Robert Nesta Marley, more popularly known as Bob Marley, passed away on this day, May 11, 1981. The Jamaican singer, songwriter, and musician would have been 76.
Legit.ng takes a look at the celebrated life of the reggae pioneer to commemorate the day he left the world.
1. Early life
Bob Marley was born on February 6, 1945, in Jamaica, to Norval Sinclair Marley and Cedella Malcolm.
Norval Marley was a white Jamaican from Clarendon Parish, Jamaica. Norval claimed to have been a captain in the Royal Marines at the time of his marriage to Cedella Malcolm, an Afro-Jamaican.
Although Marley’s father financially supported his mother, he hardly ever saw his son.
Bob Marley attended Stepney Primary and Junior High School. When Bob Marley was 10 years old, his father died of a heart attack at the age of 70.
Marley's mother went on later to marry Edward Booker, a civil servant from the United States, giving Marley two half-brothers: Richard and Anthony. Bob’s interest in music developed while at Stepney Primary and Junior High School.
3. Early career
Marley moved to a place called Trenchtown, Kingston when he was 12 years old.
Bob Marley and Neville Livingston (later known as Bunny Wailer) had been childhood friends. Marley and Livingston began exploring different types of music. The move to Trenchtown led to Marley starting a vocal group with Bunny Wailer, Peter Tosh, Beverley Kelso, and Junior Braithwaite. It was at this time that Marley started learning how to play the guitar.
In February 1962, Marley recorded four songs at Federal Studios for local music producer Leslie Kong.
A year later, Bob Marley, Bunny Wailer, Peter Tosh, Junior Braithwaite, Beverley Kelso, and Cherry Smith were called the Teenagers before changing to Wailing Rudeboys, then settling on the Wailing Wailers.
By 1966, Braithwaite, Kelso, and Smith had left The Wailers, leaving the core trio.
Though raised as a Catholic, Marley became interested in Rastafari beliefs in the 1960s. Marley formally converted to Rastafari and began to grow dreadlocks.
In 1972, Bob Marley signed with CBS Records in London and went on a UK tour with soul singer Johnny Nash.
While in London the Wailers asked their road manager Brent Clarke to introduce them to Chris Blackwell, who had licensed some of their Coxsone releases for his Island Records.
The Wailers returned to Jamaica to record at Harry J's in Kingston, which resulted in the album Catch a Fire.
The Wailers' first album for Island, Catch a Fire, was released worldwide in April 1973. It initially sold 14,000 units and received a positive critical reception.
The Wailers were scheduled to open 17 shows in the US for Sly and the Family Stone. After four shows, the band was fired because they were more popular than the acts they were opening for. The Wailers disbanded in 1974, with each of the three main members pursuing a solo career.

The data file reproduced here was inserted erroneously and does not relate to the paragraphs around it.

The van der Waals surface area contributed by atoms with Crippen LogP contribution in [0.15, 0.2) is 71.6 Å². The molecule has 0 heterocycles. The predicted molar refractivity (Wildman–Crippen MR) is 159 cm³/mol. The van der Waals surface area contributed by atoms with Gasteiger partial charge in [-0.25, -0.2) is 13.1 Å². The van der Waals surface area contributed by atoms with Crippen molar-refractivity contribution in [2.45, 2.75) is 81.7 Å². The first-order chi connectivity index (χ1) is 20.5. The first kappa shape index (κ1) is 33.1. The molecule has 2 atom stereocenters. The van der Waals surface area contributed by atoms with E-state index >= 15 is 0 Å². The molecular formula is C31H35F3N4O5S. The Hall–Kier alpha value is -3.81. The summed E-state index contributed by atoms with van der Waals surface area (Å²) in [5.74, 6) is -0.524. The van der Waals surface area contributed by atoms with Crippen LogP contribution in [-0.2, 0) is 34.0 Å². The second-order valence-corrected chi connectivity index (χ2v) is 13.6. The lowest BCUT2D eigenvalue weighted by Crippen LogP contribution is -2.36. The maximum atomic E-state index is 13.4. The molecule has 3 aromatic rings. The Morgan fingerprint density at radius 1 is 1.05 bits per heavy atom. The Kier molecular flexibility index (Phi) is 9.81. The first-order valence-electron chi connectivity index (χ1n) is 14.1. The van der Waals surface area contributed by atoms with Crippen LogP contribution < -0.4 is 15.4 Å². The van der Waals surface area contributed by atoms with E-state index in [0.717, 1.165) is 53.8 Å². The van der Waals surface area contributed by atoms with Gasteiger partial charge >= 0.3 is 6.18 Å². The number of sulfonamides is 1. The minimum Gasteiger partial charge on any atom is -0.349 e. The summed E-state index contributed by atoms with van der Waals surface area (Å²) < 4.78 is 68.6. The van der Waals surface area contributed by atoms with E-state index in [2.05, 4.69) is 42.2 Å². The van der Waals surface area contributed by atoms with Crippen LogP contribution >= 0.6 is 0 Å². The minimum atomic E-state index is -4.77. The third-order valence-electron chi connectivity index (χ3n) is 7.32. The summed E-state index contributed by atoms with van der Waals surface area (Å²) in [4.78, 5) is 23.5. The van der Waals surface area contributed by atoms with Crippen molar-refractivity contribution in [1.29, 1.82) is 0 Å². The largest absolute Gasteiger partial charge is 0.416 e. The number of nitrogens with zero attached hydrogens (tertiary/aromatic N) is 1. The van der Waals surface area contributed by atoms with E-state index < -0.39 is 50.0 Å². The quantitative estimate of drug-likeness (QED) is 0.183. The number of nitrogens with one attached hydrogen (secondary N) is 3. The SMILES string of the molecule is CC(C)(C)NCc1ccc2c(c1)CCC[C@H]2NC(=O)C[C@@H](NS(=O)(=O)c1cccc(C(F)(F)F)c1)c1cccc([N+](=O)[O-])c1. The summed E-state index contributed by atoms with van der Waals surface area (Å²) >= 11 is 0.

Despite the break-up, Marley continued recording as "Bob Marley & The Wailers". In 1975, Marley had his international breakthrough with his first hit outside Jamaica, with a live version of No Woman, No Cry, from the Live! album.
This was followed by his breakthrough album in the United States, Rastaman Vibration (1976), which reached the Top 50 of the Billboard Soul Charts.
Marley left Jamaica at the end of 1976.
Whilst in England, he recorded the albums Exodus and Kaya. Exodus stayed on the British album charts for 56 consecutive weeks. During his time in London, he was arrested for the possession of mariju*na.
In 1978, Marley returned to Jamaica and performed at another political concert, the One Love Peace Concert, again in an effort to calm warring parties.
Under the name Bob Marley and the Wailers 11 albums were released, four live albums, and seven studio albums.
Survival was released in 1979. Tracks on the album reflected Marley's support for the struggles of Africa.
His appearance at the Amandla Festival in Boston in July 1979 showed his strong opposition to South African apartheid. In early 1980, he was invited to perform on April 17, at the celebration of Zimbabwe's Independence Day.
Uprising (1980) was Bob Marley's final studio album and is one of his most religious productions.
In July 1977, Marley was found to have a type of malignant melanoma under the nail of a toe.
Unlike other melanomas, usually on skin exposed to the sun, Marley’s acral lentiginous melanoma occurred in a place that was easy to miss.
Marley turned down his doctors' advice to have his toe amputated, citing his religious beliefs.
When he eventually collapsed while jogging, he was taken to hospital, where it was found that his cancer had spread to his brain, lungs, and liver.
After eight months of failing to treat his advancing cancer, Marley boarded a plane and his condition worsened. After landing in Miami, Florida, he was taken to Cedars of Lebanon Hospital for medical attention, where he died on May 11, 1981, aged 36.
His final words to his son Ziggy were "Money can't buy life."
Legit.ng previously reported that the only surviving founding member of the reggae band The Wailers, Bunny Wailer, breathed his last.
The celebrated reggae legend was pronounced dead on the morning of Tuesday, March 2, 2021, according to reports from the Caribbean island.
The Jamaican Observer, which broke the news of Wailer's demise, confirmed the Boderation hitmaker died while receiving treatment at the Medical Associates Hospital in Kingston.
He died aged 73.
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